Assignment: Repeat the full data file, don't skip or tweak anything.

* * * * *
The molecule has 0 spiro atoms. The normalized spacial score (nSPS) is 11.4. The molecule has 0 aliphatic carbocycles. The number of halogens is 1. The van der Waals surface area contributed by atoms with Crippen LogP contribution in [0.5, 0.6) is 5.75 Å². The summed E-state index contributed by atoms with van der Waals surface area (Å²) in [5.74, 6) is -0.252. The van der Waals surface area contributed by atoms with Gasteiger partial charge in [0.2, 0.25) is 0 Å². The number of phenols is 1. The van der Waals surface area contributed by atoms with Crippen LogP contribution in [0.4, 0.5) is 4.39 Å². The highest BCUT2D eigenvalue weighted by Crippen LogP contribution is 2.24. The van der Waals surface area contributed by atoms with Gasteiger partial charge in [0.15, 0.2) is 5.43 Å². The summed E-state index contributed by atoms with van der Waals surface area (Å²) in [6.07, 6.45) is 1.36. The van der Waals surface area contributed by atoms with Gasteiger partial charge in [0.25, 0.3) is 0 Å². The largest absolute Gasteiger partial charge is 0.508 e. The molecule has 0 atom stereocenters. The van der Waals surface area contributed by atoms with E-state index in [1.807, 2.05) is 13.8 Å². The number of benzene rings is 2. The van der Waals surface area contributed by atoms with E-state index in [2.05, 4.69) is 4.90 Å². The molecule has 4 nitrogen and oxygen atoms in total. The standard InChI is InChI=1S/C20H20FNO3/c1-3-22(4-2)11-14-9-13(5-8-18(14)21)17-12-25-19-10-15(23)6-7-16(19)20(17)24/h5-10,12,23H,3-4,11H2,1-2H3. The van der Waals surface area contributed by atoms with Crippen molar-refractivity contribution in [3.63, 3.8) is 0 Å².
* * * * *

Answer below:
The molecule has 0 spiro atoms. The normalized spacial score (nSPS) is 11.4. The molecule has 0 aliphatic carbocycles. The number of halogens is 1. The van der Waals surface area contributed by atoms with Crippen LogP contribution in [0.5, 0.6) is 5.75 Å². The summed E-state index contributed by atoms with van der Waals surface area (Å²) in [5.74, 6) is -0.252. The van der Waals surface area contributed by atoms with Gasteiger partial charge in [0.2, 0.25) is 0 Å². The number of phenols is 1. The van der Waals surface area contributed by atoms with Crippen LogP contribution in [0.4, 0.5) is 4.39 Å². The highest BCUT2D eigenvalue weighted by Crippen LogP contribution is 2.24. The van der Waals surface area contributed by atoms with Gasteiger partial charge in [0.15, 0.2) is 5.43 Å². The summed E-state index contributed by atoms with van der Waals surface area (Å²) in [6.07, 6.45) is 1.36. The van der Waals surface area contributed by atoms with Gasteiger partial charge in [0.25, 0.3) is 0 Å². The largest absolute Gasteiger partial charge is 0.508 e. The molecule has 0 atom stereocenters. The van der Waals surface area contributed by atoms with E-state index in [1.807, 2.05) is 13.8 Å². The number of benzene rings is 2. The van der Waals surface area contributed by atoms with E-state index in [2.05, 4.69) is 4.90 Å². The molecule has 4 nitrogen and oxygen atoms in total. The standard InChI is InChI=1S/C20H20FNO3/c1-3-22(4-2)11-14-9-13(5-8-18(14)21)17-12-25-19-10-15(23)6-7-16(19)20(17)24/h5-10,12,23H,3-4,11H2,1-2H3. The van der Waals surface area contributed by atoms with Crippen molar-refractivity contribution in [3.63, 3.8) is 0 Å².